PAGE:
List of SES satellites

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This is a list of satellites operated by SES S.A.

AMC Fleet

The AMC fleet was originally operated by GE Americom, acquired by SES Global in 2001. Americom was also operating the older Satcom fleet, whose last operating spacecraft were fully retired in the early 2000s.

Satellite Location Manufacturer Model Coverage Launch date Launch vehicle Comments

Active fleet

AMC-1 103°W Lockheed Martin A2100A 24 C-band, 12–14 watt
(USA, Mexico, Caribbean, Canada)
24 Ku-band, 60watt
(USA, Southern Canada, Northern Mexico)
September 8, 1996 Atlas IIA [citation needed]
AMC-2 101°W Lockheed Martin A2100A 24 C-band, 12–18 watt
(USA, Mexico, Canada)
24 Ku-band, 60watt
(CONUS, Northern Mexico, Canada)
January 30, 1997 Ariane 44L co-located with AMC-4[citation needed]
AMC-3 87°W Lockheed Martin A2100A 24 C-band, 12–18 watt
(USA, Mexico, Canada, Caribbean)
24 Ku-band, 60watt
(USA, Mexico, Canada, Caribbean)
September 4, 1997 Atlas IIAS [citation needed]
AMC-4 101°W Lockheed Martin A2100AX 24 C-band, 20 watt
(USA, Canada, Mexico, Caribbean, Central America)
24+4 Ku-band, 110 watt
(USA, Canada, Mexico, Caribbean, Central America, South America)
November 13, 1999 Ariane 44LP [citation needed]
AMC-6 72°W Lockheed Martin A2100AX 24 C-band, 20 watt
(CONUS, Canada, Mexico, Caribbean, Central America)
24+4 Ku-band, 110 watt
(CONUS, Canada, Mexico, Caribbean, Central America)
October 22, 2000 Proton-K/DM-2 [citation needed]
AMC-8 139°W Lockheed Martin A2100A 24 C-band, 20 watt
(USA, Canada, Mexico, Caribbean)
December 19, 2000 Ariane 5G [citation needed]
AMC-9 83°W Alcatel Space Spacebus 3000B3 24 C-band, 20 watt
(CONUS, Canada, Mexico, Caribbean, Central America)
24 Ku-band, 110watt
(CONUS, Mexico)
June 7, 2003 Proton-K/Briz-M[1]
AMC-10 135°W Lockheed Martin A2100A 24 C-band, 20 watt
(USA, Canada, Mexico, Caribbean)
February 5, 2004 Atlas IIAS[2]
AMC-11 131°W Lockheed Martin A2100A 24 C-band, 20 watt
(USA, Canada, Mexico, Caribbean)
May 19, 2004 Atlas IIAS[3]
AMC-15 105°W Lockheed Martin A2100AX 24 Ku-band,
(USA, Canada, Mexico, Caribbean)
12 Ka-band,
(USA, Canada, Mexico, Caribbean)
October 15, 2004 Proton-M/Briz-M[4]
AMC-16 85°W Lockheed Martin A2100AX 24 Ku-band,
(USA, Canada, Mexico, Caribbean)
12 Ka-band,
(USA, Canada, Mexico, Caribbean)
December 17, 2004 Atlas V (521)[5]
AMC-18 105°W Lockheed Martin A2100A 24 C-band, 20 watt
(USA, Canada, Mexico, Caribbean)
December 8, 2006 Ariane 5-ECA[6] Replaced AMC-2 previously at 105°W
AMC-21 125°W Thales Alenia Space /
Orbital Sciences
STAR-2 24 Ku-band, 110 watt
(USA, Southern Canada, Mexico, Caribbean)
August 14, 2008 Ariane 5-ECA[7]

Backup fleet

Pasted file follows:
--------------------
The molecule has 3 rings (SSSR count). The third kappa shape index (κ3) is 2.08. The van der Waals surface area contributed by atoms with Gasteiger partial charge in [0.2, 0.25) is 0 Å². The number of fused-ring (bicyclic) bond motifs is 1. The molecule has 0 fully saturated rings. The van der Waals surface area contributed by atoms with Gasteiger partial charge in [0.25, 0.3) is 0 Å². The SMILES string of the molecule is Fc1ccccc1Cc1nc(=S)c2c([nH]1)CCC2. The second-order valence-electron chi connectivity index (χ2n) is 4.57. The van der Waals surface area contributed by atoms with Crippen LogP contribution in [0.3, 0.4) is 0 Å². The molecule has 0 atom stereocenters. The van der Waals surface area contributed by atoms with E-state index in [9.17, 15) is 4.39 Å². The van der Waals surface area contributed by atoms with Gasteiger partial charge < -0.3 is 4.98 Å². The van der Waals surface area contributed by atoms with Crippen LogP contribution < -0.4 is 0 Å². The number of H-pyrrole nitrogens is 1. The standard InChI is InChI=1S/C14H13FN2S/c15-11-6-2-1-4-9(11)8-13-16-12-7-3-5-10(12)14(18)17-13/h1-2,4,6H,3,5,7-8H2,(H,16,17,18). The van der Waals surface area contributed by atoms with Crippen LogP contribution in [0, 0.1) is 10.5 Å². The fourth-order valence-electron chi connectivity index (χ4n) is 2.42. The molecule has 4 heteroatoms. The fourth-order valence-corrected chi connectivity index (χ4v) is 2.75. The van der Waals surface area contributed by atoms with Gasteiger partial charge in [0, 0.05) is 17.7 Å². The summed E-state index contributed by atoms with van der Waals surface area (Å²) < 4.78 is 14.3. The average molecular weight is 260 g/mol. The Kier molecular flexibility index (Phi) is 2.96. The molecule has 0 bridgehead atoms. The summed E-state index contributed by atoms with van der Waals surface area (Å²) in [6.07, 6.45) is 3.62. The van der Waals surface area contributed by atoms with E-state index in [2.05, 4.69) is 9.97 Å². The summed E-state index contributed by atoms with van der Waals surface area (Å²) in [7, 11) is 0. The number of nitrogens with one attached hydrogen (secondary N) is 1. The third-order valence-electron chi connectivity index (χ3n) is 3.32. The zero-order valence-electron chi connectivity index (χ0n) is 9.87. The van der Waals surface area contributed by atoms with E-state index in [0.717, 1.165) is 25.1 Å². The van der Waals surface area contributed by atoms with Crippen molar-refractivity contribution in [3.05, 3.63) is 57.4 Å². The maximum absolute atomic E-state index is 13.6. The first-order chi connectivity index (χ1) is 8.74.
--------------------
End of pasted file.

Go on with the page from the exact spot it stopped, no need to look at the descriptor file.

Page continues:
AMC-7 135°W Lockheed Martin A2100A 24 C-band, 20 watt
(USA, Canada, Mexico, Caribbean)
September 14, 2000 Ariane 5G Backup to AMC-10[8]

Retired satellites

AMC-5 79°W Alcatel Space Spacebus 2000 16 Ku-band, 55 watt
(CONUS, South Canada, Northern Mexico)
October 28, 1998 Ariane 44L Retired in May 2014[9]

Launch failures

AMC-14 61.5°W (planned) Lockheed Martin A2100 32 Ku-band, 150 watt March 14, 2008 Proton-M/Briz-M Wrong orbit[10]

Astra Fleet

NSS Fleet

This fleet came from the acquisition of New Skies Satellites in 2005, which itself had inherited 5 satellites from Intelsat in 1998.

Satellite Location Manufacturer Model Coverage Launch date Launch vehicle Comments

Active fleet

NSS-5 50.5° E Lockheed Martin AS-7000 38 C-band, 12 Ku-band
Pacific Ocean region, shared capacity with Intelsat.
September 23, 1997 Ariane 42L Formerly known as NSS-803, launched as Intelsat 803. Moved from 183° E to 57° E to cover NSS-703's service area until NSS-12 launched Q3, 2009. Moved to 22° W and then 20° W as part of a swapout plan with NSS-7 and SES-4 that was to be completed by June 2012. Finally moved to 50.5° E in September 2012.
NSS-6 95° E Lockheed Martin A2100AX 50 Ku-band transponders to cover Asia, Australia, Africa, Middle East and 12 Ka-band super high gain uplink beams
DTH services to Asia, especially India.
December 17, 2002 Ariane 44L
NSS-7 20° W Lockheed Martin A2100AX 36 C-Band and 36 Ku-band transponders
Video broadcast covering South America and Africa
16 April 2002 Ariane 44L Originally at 22° W
NSS-806 47° W Lockheed Martin AS-7000 28 C-band and 3 Ku-band transponders to cover Latin America, Iberian peninsula, Canary Islands, Western Europe and much of Eastern Europe. 27 February 1998 Atlas II AS Launched as Intelsat 806 at 40.5° W. Replaced by SES-6 in June 2013 and moved to 47° W
Europeam beams retired, remaining C-band Hemi beam and Ku-band Spot beam cover South America only[11]
NSS-9 177° W Orbital Sciences STAR 2.[12] 44 C-band transponders
Pacific Ocean: transcontinental video, voice and Internet; local service to Pacific islands
12 February 2009 Ariane 5 flight V-187[13]
NSS-10 37.5° W Thales Alenia Space Spacebus 4000C3 49 C-band transponders
Americas, Europe and Africa; telecom and VSAT operators.
3 February 2005 Proton-M/Briz-M[14] Formerly known as AMC-12/Astra 4A[15]
NSS-11 108.2° E Lockheed Martin A2100AX 28 Ku-band transponders
DTH voice, video and data in India, China and Philippines.
1 October 2000 Proton-K/DM-2M Formerly known as AAP-1, GE 1A or WorldSat-1[15]
NSS-12 57° E Space Systems/Loral FS-1300 40 C-band and 48 Ku-band active high-power transponders
Mobile backhaul services over the Middle East and Europe, Central and South Asia and East Africa.
29 October 2009 Ariane 5 ECA[16]

Retired satellites